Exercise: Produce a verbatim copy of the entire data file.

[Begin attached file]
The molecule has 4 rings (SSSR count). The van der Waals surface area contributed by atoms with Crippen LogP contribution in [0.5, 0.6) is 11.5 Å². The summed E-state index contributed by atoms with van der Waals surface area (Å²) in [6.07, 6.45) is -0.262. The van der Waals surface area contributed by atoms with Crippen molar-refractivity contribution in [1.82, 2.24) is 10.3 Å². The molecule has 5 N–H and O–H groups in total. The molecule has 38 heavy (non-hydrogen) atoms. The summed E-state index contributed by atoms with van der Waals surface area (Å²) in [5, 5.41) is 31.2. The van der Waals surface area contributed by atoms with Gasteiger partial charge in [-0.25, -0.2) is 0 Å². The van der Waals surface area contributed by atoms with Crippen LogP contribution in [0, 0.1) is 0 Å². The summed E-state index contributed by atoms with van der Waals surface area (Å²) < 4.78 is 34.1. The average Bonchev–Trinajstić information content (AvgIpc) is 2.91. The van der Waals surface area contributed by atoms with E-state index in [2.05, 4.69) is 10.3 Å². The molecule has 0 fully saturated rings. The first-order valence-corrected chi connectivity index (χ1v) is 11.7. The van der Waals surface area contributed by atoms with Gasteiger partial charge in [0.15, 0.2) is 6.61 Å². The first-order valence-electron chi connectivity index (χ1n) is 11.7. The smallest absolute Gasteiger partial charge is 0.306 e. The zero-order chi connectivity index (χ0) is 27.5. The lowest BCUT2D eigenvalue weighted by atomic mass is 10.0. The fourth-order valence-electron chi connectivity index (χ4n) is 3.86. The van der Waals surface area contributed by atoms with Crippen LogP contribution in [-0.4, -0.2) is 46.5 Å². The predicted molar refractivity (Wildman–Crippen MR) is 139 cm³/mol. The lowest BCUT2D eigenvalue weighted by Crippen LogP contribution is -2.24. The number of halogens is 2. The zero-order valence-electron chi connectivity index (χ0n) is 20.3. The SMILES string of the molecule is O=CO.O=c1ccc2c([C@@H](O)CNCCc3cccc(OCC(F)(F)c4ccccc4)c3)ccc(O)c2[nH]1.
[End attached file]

The molecule has 4 rings (SSSR count). The van der Waals surface area contributed by atoms with Crippen LogP contribution in [0.5, 0.6) is 11.5 Å². The summed E-state index contributed by atoms with van der Waals surface area (Å²) in [6.07, 6.45) is -0.262. The van der Waals surface area contributed by atoms with Crippen molar-refractivity contribution in [1.82, 2.24) is 10.3 Å². The molecule has 5 N–H and O–H groups in total. The molecule has 38 heavy (non-hydrogen) atoms. The summed E-state index contributed by atoms with van der Waals surface area (Å²) in [5, 5.41) is 31.2. The van der Waals surface area contributed by atoms with Gasteiger partial charge in [-0.25, -0.2) is 0 Å². The van der Waals surface area contributed by atoms with Crippen LogP contribution in [0, 0.1) is 0 Å². The summed E-state index contributed by atoms with van der Waals surface area (Å²) < 4.78 is 34.1. The average Bonchev–Trinajstić information content (AvgIpc) is 2.91. The van der Waals surface area contributed by atoms with E-state index in [2.05, 4.69) is 10.3 Å². The molecule has 0 fully saturated rings. The first-order valence-corrected chi connectivity index (χ1v) is 11.7. The van der Waals surface area contributed by atoms with Gasteiger partial charge in [0.15, 0.2) is 6.61 Å². The first-order valence-electron chi connectivity index (χ1n) is 11.7. The smallest absolute Gasteiger partial charge is 0.306 e. The zero-order chi connectivity index (χ0) is 27.5. The lowest BCUT2D eigenvalue weighted by atomic mass is 10.0. The fourth-order valence-electron chi connectivity index (χ4n) is 3.86. The van der Waals surface area contributed by atoms with Crippen LogP contribution in [-0.4, -0.2) is 46.5 Å². The predicted molar refractivity (Wildman–Crippen MR) is 139 cm³/mol. The lowest BCUT2D eigenvalue weighted by Crippen LogP contribution is -2.24. The number of halogens is 2. The zero-order valence-electron chi connectivity index (χ0n) is 20.3. The SMILES string of the molecule is O=CO.O=c1ccc2c([C@@H](O)CNCCc3cccc(OCC(F)(F)c4ccccc4)c3)ccc(O)c2[nH]1.